We haven’t been able to get to the boat this week, Jane has been ill and I had a seminar on my day off.
But we have had a delivery from Jimmy Green Marine. That means I’ve been able to do some practice splicing. As a result we can see how the Shrouds and Chainplates are going to work.
The first image shows my very first Dyneema Eye Splice. It isn’t very good, but that isn’t a surprise. I’m going to make sure I practice lots before the first real splice 🙂 This is a Möbius Brummel splice (which means it is locked in two directions with a long straight bury. To see how to do this splice see this video from Rigging Doctor. As Dyneema is slippery you need to bury a tail that is 72 times the diameter of the line in length. Our Mizzen Shrouds are 9mm (for reasoning behind that choice see The mysteries of sizing Dyneema standing rigging). For simplicity and an overabundance of caution I decided on 720mm of bury (I think I ended up with about 680mm on this first attempt). The double locking stops the splice from slipping but another key to the strength is tapering the buried portion (so there are no kinks caused by sudden changes in direction for the fibres), my taper ended up being 360mm long. I’ve put a low friction ring in this eye splice which is what will be used at the bottom of the shroud. At the top another eye splice will be fitted to the custom tangs I’m going to make.
Now we have my first attempt to make a chainplate loop. This is also very simple. It is essentially a soft shackle with overhand knot (I tried this one without the soft shackle eye but will put that in the next one). A video on how to make this is here. As I didn’t make the soft shackle eye I’ve put a simple whipping to hold the low friction ring. This started as 3m (3000mm) of 9mm Dyneema and has ended up being about 300mm sticking out above the overhand knot. This uses 2 simple Brummel splices which the loop goes through so that they go around the overhand know,. As the buried tail reaches all the way upto the whipping it can’t slip as it is going all through the knot. Nor can the knot slip because the tails are these eye splices held by the main loop.
This one is only pulled hand tight at the moment. I’m going to have to make some kind of rig to properly tension these to get the knots tight before I install them.
To install them the chainplate is basically a big backing plate with a hole going through it and the deck. The loop (without the low friction ring) is push through the hole from below. The knot can’t fit through the hole in the backing plate. The low friction ring is inserted and now you have a secure point to attach the shroud to.
I’m guessing I can reduce the length of the original line to 2.5m and the buries to 600mm without any significant strength loss. That would place the low friction ring at about 200mm above the deck which is just about what I am looking for. Rremember that Dyneema rigging is sized for stretch not strength, so even with the splice it should be more than 3 times stronger than the stainless steel it replaces. I will do some strength testing but don’t think I can affordably or safely achieve a 10,000kg pull.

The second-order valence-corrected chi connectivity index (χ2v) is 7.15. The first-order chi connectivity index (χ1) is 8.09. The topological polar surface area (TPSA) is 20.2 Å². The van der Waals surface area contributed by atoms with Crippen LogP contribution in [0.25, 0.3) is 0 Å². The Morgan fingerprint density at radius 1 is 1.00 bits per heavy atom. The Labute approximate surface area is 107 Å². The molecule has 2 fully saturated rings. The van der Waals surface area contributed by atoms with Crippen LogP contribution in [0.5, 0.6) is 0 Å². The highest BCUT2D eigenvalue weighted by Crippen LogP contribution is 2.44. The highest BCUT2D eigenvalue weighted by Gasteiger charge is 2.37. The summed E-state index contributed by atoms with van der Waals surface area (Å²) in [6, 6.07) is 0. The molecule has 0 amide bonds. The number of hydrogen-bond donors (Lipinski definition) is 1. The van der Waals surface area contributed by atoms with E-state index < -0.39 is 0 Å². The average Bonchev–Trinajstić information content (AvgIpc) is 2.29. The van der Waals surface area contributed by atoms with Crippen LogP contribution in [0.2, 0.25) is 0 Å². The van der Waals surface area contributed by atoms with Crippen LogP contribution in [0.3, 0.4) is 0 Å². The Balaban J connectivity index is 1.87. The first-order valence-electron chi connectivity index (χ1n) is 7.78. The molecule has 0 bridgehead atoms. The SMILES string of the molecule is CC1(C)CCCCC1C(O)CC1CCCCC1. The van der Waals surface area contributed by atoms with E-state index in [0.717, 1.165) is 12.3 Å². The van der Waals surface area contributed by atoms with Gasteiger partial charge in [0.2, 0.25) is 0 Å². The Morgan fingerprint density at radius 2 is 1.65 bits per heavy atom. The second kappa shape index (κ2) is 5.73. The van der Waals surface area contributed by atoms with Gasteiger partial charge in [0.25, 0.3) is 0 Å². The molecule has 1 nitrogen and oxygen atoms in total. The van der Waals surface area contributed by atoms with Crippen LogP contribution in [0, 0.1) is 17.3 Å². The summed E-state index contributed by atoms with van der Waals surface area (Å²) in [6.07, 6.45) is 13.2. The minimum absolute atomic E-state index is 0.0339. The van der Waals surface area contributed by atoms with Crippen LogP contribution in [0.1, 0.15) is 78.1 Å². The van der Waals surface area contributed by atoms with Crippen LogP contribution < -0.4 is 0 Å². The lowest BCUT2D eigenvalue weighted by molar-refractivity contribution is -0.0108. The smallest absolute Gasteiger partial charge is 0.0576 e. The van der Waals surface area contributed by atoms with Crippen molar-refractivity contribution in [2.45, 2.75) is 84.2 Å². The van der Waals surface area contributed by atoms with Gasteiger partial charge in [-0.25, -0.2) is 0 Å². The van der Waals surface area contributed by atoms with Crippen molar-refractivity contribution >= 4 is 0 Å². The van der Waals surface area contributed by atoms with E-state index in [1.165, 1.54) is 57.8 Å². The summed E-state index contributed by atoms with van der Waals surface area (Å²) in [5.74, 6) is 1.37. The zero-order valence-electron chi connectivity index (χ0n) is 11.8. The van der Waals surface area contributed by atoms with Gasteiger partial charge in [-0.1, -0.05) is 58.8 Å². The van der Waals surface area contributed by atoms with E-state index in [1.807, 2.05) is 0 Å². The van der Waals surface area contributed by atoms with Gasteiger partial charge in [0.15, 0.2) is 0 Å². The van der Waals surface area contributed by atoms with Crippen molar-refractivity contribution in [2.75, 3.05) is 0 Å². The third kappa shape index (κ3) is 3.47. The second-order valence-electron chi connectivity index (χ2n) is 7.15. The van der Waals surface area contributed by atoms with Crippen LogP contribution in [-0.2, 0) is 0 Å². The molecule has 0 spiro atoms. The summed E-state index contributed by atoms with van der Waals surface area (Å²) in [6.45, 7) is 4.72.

Here they are together. They get joined by a 6mm dyneema lashing, that loops between the two low friction rings. When you pull on the tail of the lashing it gives you a mechanical advantage (more will be needed to get enough tension),
Neither of these were difficult to make. I managed both in a couple of hours. I’ve ordered some extra splicing tools and special dyneema knife and scissors (it is very hard to cut!!). My next practices will be on 6mm Dyneema which is for the guardrails/lifelines and the shroud lashings.
We had another delivery today, some Mild Steel Angle Iron which I am hoping to use to repair the platform on my drill press. I have plans to use that to help make the tangs for the top end of the shrouds.
Hi David, enjoying watching your progress now lockdown has made things a bit easier. You may have seen this but an interesting blog on Dyneema rigging and this week they talked about cover loops. Using the Dyneema cover rather than the braided core for loops. https://info.upffront.com/blog/loop-cover-shackles-a-new-twist-on-soft-shackles
I know what you mean about cutting Dyneema, interested to see what you purchase to cut it.
Rival 32 Corrival
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Yes I saw that article. At the moment, our plans need only 4 dyneema sizes (12mm main rigging; 9mm mizzen rigging; 6mm lifelines and rigging tension lashings; 2.5mm lifeline lashing, rigging seizing and frapping knots).
I found my Selma Fids quite easily snagged the Dyneema strands (where the slot gap joint in the rolled tube is). As I have a lot of splices to do I think it worth experimenting to get good tools now rather than later. So I’ve ordered a set of D-Splicer needles and their Dyneema knife and scissors (I find a knife is easier for cutting the whole rope and scissors easier for the tapering). Ordered from RopesDirect.co.uk
Tensioning dead eye.
What about pulling up with a halyard?
Could be set up to pull inline with each stay.
Multi part if needed.
Would pull mast in same direction as tension possibly decreasing the amount of pull needed?
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My current plan is to hoist a block and tackle with the halyard. The tail will be lead to a primary winch.
I agree this should make alignment simple.
It should make it possible to work on two shrouds, one per side at the same time to even tension.
I purchased a 4” Ceramic knife at the Dollar Store for haha 2 dollars, and it cuts the tough slippery stuff just fine.
Try one on your ropes first, then pick up half a dozen for the Rigging Kit, & Galley, and you will never be without. ChaChing!
I’ve found the scissors a lot easier to use for strands. Not been browsing in shops for 17 months now.